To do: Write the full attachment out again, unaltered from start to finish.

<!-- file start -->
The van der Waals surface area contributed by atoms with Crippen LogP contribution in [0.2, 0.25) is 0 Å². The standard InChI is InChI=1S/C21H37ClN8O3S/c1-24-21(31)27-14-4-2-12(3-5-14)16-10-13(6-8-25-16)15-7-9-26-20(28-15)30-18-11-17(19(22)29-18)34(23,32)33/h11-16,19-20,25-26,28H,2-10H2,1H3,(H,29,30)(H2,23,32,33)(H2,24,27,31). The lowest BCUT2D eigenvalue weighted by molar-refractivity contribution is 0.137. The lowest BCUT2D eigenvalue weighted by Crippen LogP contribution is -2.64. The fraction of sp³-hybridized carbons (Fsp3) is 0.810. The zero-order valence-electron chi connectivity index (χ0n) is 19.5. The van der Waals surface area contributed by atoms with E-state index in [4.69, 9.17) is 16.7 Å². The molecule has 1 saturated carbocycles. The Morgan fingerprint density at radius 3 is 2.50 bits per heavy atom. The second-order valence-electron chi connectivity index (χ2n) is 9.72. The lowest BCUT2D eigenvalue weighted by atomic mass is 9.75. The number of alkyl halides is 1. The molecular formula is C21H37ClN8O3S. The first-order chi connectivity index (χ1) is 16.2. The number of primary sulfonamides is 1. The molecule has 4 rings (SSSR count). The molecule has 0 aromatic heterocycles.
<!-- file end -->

The van der Waals surface area contributed by atoms with Crippen LogP contribution in [0.2, 0.25) is 0 Å². The standard InChI is InChI=1S/C21H37ClN8O3S/c1-24-21(31)27-14-4-2-12(3-5-14)16-10-13(6-8-25-16)15-7-9-26-20(28-15)30-18-11-17(19(22)29-18)34(23,32)33/h11-16,19-20,25-26,28H,2-10H2,1H3,(H,29,30)(H2,23,32,33)(H2,24,27,31). The lowest BCUT2D eigenvalue weighted by molar-refractivity contribution is 0.137. The lowest BCUT2D eigenvalue weighted by Crippen LogP contribution is -2.64. The fraction of sp³-hybridized carbons (Fsp3) is 0.810. The zero-order valence-electron chi connectivity index (χ0n) is 19.5. The van der Waals surface area contributed by atoms with E-state index in [4.69, 9.17) is 16.7 Å². The molecule has 1 saturated carbocycles. The Morgan fingerprint density at radius 3 is 2.50 bits per heavy atom. The second-order valence-electron chi connectivity index (χ2n) is 9.72. The lowest BCUT2D eigenvalue weighted by atomic mass is 9.75. The number of alkyl halides is 1. The molecular formula is C21H37ClN8O3S. The first-order chi connectivity index (χ1) is 16.2. The number of primary sulfonamides is 1. The molecule has 4 rings (SSSR count). The molecule has 0 aromatic heterocycles.